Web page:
“So the woman left her water jar and went away into town and said to the people, ‘Come, see a man who told me all that I ever did. Can this be the Christ?’ They went out of the town and were coming to him” (John 4:28-30).
One of the best evangelists mentioned in the New Testament was a woman. She was more successful than we could ever hope to be. Because of her efforts, many from her town believed in Jesus.
I’m certainly ashamed if I try to compare myself to her. This humble Samaritan woman was very successful despite several disadvantages: she was a woman (at that time, men would lend women less credibility), she had a reputation for being an immoral person, and she knew almost nothing about Jesus.
There were at least three keys that contributed to her success and are worthy of our imitation.
First, it can be inferred that the Samaritan woman spoke with great enthusiasm, which arose from a strong conviction in Jesus as the promised Messiah. She was so excited that she left her pitcher — the reason she had originally gone to the well — and brought the fervor of her discovery to the city, testifying that “He told me all that I ever did” (John 4:39). Likewise, it’s necessary for us to be completely convinced of the message of salvation so that we can announce it to others with the same enthusiasm.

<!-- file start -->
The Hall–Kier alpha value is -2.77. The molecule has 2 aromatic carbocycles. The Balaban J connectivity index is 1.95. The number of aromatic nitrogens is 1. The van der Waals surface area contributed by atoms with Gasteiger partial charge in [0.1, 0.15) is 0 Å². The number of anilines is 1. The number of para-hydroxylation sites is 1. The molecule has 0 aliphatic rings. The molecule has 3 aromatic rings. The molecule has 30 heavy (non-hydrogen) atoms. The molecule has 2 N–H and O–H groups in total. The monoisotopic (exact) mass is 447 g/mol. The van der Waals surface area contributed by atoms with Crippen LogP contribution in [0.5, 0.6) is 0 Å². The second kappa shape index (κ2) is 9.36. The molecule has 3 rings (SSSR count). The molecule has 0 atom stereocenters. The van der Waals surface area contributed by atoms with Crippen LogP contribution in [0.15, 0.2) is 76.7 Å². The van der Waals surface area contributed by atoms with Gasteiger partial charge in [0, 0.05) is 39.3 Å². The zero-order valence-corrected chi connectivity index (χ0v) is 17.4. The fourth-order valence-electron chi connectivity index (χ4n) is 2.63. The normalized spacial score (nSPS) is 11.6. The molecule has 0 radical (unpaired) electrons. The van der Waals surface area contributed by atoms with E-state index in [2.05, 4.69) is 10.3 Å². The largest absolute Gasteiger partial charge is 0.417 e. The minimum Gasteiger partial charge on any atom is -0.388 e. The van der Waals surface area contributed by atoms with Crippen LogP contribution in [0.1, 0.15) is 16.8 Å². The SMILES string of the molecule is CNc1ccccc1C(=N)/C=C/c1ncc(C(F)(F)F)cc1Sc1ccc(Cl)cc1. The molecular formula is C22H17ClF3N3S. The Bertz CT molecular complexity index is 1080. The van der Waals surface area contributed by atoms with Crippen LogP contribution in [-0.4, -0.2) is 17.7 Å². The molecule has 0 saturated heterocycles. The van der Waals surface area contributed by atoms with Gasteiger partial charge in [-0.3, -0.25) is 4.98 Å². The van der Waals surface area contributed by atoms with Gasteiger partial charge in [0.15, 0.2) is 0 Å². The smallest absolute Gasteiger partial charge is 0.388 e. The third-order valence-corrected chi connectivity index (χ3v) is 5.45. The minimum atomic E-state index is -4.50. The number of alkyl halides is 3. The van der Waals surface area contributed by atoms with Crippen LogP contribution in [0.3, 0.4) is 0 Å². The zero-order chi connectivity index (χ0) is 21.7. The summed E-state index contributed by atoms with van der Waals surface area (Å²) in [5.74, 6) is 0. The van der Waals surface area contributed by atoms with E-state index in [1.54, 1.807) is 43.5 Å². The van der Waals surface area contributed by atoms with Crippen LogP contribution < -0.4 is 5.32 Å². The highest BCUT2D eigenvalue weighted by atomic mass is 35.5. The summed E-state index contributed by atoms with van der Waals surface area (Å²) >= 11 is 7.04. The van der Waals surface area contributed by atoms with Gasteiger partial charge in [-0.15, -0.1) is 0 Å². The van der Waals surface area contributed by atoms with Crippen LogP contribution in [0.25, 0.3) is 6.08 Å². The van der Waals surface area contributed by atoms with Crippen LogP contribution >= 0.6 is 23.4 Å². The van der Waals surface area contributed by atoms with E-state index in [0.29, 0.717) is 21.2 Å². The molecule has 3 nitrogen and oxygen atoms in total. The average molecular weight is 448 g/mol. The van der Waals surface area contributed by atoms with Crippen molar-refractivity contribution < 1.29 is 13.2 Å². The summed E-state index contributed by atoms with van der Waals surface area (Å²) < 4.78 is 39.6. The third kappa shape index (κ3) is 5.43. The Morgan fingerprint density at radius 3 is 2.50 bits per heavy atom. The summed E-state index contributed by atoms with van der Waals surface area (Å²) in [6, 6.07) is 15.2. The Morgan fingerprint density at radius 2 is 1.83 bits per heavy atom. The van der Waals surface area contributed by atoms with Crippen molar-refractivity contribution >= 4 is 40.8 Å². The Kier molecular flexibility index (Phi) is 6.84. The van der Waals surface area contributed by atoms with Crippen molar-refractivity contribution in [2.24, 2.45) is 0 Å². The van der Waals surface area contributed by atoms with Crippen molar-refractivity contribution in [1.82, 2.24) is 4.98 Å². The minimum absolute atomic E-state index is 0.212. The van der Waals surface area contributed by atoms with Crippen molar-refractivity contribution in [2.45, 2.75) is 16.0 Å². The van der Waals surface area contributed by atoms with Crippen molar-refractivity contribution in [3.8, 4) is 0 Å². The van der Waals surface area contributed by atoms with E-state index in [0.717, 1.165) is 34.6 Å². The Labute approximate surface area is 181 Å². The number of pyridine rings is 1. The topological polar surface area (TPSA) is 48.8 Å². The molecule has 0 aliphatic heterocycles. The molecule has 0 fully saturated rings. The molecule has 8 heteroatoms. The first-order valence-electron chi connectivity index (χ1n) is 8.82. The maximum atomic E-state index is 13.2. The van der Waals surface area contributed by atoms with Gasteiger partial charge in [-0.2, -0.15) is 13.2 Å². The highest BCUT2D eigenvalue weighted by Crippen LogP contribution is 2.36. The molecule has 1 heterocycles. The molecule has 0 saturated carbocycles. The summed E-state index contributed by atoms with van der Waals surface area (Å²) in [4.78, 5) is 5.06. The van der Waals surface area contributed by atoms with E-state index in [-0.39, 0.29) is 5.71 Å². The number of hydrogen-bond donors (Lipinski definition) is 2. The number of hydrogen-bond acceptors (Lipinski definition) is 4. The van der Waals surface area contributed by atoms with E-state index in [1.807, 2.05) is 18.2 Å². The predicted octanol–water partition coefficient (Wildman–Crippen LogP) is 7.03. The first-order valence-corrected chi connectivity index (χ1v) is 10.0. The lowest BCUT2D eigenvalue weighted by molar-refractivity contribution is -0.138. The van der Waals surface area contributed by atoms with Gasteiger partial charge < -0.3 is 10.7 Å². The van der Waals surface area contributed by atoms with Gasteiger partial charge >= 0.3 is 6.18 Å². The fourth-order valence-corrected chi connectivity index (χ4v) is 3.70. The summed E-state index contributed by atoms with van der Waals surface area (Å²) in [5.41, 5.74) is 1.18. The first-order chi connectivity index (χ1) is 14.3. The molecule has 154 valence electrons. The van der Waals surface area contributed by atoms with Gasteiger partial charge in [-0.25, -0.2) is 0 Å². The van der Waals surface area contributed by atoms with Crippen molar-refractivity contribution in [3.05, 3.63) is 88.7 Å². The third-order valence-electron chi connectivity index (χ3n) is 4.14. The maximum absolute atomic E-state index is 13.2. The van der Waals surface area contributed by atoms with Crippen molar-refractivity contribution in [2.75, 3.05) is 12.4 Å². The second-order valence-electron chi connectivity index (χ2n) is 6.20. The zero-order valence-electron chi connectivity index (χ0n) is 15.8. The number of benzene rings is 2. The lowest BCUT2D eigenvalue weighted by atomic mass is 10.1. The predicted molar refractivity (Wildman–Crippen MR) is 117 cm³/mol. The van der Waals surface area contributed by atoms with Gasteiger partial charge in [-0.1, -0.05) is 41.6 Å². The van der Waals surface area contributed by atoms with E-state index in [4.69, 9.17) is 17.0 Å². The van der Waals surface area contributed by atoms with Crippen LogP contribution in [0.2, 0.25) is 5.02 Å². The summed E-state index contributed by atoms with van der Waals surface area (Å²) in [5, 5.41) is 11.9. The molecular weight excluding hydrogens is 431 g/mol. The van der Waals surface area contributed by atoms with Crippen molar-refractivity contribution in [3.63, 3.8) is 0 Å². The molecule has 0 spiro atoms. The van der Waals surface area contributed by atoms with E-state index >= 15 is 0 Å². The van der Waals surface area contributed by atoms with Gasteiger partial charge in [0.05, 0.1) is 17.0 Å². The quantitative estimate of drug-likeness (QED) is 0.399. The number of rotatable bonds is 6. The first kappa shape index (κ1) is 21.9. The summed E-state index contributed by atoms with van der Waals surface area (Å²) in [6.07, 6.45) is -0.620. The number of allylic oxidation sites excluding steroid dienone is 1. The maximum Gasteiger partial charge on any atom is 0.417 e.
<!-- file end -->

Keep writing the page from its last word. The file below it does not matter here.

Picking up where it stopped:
Second, the fact that she knew almost nothing about Jesus didn’t stop her from teaching others. She did know two things: that Jesus was working miracles and that He was the Christ. The woman preached what she knew. We don’t know everything, but we can tell others what we know.
Lastly, the Samaritan woman led people to Christ. They later told her, “It is no longer because of what you said that we believe, for we have heard for ourselves, and we know that this is indeed the Savior of the world” (John 4:42). We must always remember that the power to convert others is not in us or in our words, but in Jesus and his words.